On Wednesday 17, together with a bunch of fellow Italian blenderheads, we will be talking about our dear 3d suite as part of the warm-up meetings of the Italian hackmeeting 2009.

Plans for the Lightcuts branch

Recent efforts, especially those led by the awesome cuban coder nicknamed Farsthary, have made it clear that sooner or later (but probably sooner), true Global Illumination will be available to Blender Internal.

Apart from that, in a number of discussions on the mailing list, it become apparent that the problem with Blender Internal is that its amazingly broad feature-set lacks a bit of overall vision, so that its not always clear how any two features interact. It seems that the post-2.5 period will be dedicated to some sort of design refactoring of Blender Internal so that different render paths can be handled more smoothly, both on the coder’s and on the user’s side.

I think that now it makes sense to wait for that to happen before attempting the integration of the Lightcuts stuff.

Moreover, I’m also very glad to hear that André Susando Pinto a.k.a Jaguarandi, great developer and past gsoccer colleague of mine, is again a gsoccer this year working on performance improvements to the internal raytracer. He’s the right guy to do that, after the convincing job he did last year on the BVH stuff. His work for 2009 will turn out extremely beneficial for my Lightcuts branch, which relies on the raytracer pretty heavily.

So my next steps are: 1) finishing the “reconstruction cuts” part of the algorithm and 2) porting the branch over to 2.5 — but not necessarily in this order.

In the meanwhile, I would like to spend my small amount of spare time to help out on 2.5 which is coming along really well: I’m truly impressed! Congratulations to everyone that has been working on it so far.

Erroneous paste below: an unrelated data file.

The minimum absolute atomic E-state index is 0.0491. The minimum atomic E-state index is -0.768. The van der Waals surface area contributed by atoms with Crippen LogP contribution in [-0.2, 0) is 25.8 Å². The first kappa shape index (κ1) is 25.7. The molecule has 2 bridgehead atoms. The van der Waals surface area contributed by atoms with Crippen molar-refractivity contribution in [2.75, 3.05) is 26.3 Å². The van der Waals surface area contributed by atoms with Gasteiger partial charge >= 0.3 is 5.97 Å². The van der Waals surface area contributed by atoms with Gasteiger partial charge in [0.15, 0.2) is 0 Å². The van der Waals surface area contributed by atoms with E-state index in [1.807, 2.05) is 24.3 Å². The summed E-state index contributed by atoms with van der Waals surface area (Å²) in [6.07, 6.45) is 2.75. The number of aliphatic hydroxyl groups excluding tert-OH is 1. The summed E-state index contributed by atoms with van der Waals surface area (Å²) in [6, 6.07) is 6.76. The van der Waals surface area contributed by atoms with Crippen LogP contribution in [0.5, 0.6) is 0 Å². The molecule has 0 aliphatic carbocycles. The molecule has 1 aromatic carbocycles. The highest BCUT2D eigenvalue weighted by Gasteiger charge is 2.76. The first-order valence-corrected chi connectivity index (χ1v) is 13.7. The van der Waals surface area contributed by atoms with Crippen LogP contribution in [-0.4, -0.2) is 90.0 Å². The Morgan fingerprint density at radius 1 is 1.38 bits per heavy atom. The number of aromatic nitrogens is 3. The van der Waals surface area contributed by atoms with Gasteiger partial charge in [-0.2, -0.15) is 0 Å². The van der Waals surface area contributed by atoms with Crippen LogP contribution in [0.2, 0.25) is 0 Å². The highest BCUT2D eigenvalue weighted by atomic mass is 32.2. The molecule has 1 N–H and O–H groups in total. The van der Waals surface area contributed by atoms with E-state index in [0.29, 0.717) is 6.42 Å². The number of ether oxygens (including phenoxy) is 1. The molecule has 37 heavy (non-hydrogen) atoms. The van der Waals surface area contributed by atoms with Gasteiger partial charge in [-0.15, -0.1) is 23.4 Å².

It finally arrived

It took a while but it finally arrived!

My collection of geeky t-shirts just got a lot better!

My collection of geeky t-shirts just got a lot better!

Even though this much awaited t-shirt is now secured in my hands, I’m still committed to improve my project. Admittedly I’ve not committed much recently (sorry for the pun) but I’m still working on it, albeit at a slow pace. Stay tuned!

Egocentric pumpkin

I’m back from the Blender Conference, which was very stimulating as always. For some reason, it’s very easy to hang out with the other participants, and to relate with people you’ve never heard of as if they were close friends! My opinion is that Blender hits a soft spot between technical and artistic interests (and possibly even ethical, because of the open source part): this makes the overall atmosphere one of… tasteful nerdiness I would say 🙂

By the way let me stress once again how kind and helpful are all the top Blender heads, despite their success in the field. @ndy and Bassam are always in for a chat, and Brecht is always painstakingly giving guidance to hordes of famelic developers fighting their way through Blender’s codebase (I was one of them by the way!).